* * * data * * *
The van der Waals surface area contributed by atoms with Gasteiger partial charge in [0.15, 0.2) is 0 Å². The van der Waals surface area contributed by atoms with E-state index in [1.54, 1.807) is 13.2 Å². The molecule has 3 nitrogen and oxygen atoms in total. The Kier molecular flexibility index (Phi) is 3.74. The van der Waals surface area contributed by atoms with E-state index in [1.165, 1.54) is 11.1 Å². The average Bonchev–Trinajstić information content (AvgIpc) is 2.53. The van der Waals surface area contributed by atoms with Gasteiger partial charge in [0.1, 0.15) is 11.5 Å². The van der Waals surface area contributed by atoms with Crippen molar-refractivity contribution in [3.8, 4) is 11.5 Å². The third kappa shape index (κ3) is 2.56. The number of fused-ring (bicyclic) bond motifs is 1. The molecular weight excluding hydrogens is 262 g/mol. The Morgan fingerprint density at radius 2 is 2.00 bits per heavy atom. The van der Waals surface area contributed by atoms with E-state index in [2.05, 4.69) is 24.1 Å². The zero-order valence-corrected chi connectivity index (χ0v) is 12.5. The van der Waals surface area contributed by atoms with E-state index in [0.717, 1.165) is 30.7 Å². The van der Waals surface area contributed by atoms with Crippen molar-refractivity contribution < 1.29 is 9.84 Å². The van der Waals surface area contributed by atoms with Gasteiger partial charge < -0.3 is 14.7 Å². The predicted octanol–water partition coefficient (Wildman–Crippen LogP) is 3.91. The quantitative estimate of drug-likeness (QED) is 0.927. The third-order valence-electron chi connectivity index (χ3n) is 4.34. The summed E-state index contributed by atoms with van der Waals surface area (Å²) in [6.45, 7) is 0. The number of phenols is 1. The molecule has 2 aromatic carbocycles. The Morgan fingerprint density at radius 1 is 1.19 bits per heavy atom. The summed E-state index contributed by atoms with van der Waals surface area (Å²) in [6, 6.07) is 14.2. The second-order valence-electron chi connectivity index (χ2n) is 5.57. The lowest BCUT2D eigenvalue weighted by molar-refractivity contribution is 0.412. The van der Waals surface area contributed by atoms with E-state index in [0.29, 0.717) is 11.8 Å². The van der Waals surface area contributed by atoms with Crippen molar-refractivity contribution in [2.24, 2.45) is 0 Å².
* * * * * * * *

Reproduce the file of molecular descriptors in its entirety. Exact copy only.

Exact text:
The van der Waals surface area contributed by atoms with Gasteiger partial charge in [0.15, 0.2) is 0 Å². The van der Waals surface area contributed by atoms with E-state index in [1.54, 1.807) is 13.2 Å². The molecule has 3 nitrogen and oxygen atoms in total. The Kier molecular flexibility index (Phi) is 3.74. The van der Waals surface area contributed by atoms with E-state index in [1.165, 1.54) is 11.1 Å². The average Bonchev–Trinajstić information content (AvgIpc) is 2.53. The van der Waals surface area contributed by atoms with Gasteiger partial charge in [0.1, 0.15) is 11.5 Å². The van der Waals surface area contributed by atoms with Crippen molar-refractivity contribution in [3.8, 4) is 11.5 Å². The third kappa shape index (κ3) is 2.56. The number of fused-ring (bicyclic) bond motifs is 1. The molecular weight excluding hydrogens is 262 g/mol. The Morgan fingerprint density at radius 2 is 2.00 bits per heavy atom. The van der Waals surface area contributed by atoms with E-state index in [2.05, 4.69) is 24.1 Å². The zero-order valence-corrected chi connectivity index (χ0v) is 12.5. The van der Waals surface area contributed by atoms with E-state index in [0.717, 1.165) is 30.7 Å². The van der Waals surface area contributed by atoms with Crippen molar-refractivity contribution < 1.29 is 9.84 Å². The van der Waals surface area contributed by atoms with Gasteiger partial charge < -0.3 is 14.7 Å². The predicted octanol–water partition coefficient (Wildman–Crippen LogP) is 3.91. The quantitative estimate of drug-likeness (QED) is 0.927. The third-order valence-electron chi connectivity index (χ3n) is 4.34. The summed E-state index contributed by atoms with van der Waals surface area (Å²) in [6.45, 7) is 0. The number of phenols is 1. The molecule has 2 aromatic carbocycles. The Morgan fingerprint density at radius 1 is 1.19 bits per heavy atom. The summed E-state index contributed by atoms with van der Waals surface area (Å²) in [6, 6.07) is 14.2. The second-order valence-electron chi connectivity index (χ2n) is 5.57. The lowest BCUT2D eigenvalue weighted by molar-refractivity contribution is 0.412. The van der Waals surface area contributed by atoms with E-state index in [0.29, 0.717) is 11.8 Å². The van der Waals surface area contributed by atoms with Crippen molar-refractivity contribution in [2.24, 2.45) is 0 Å².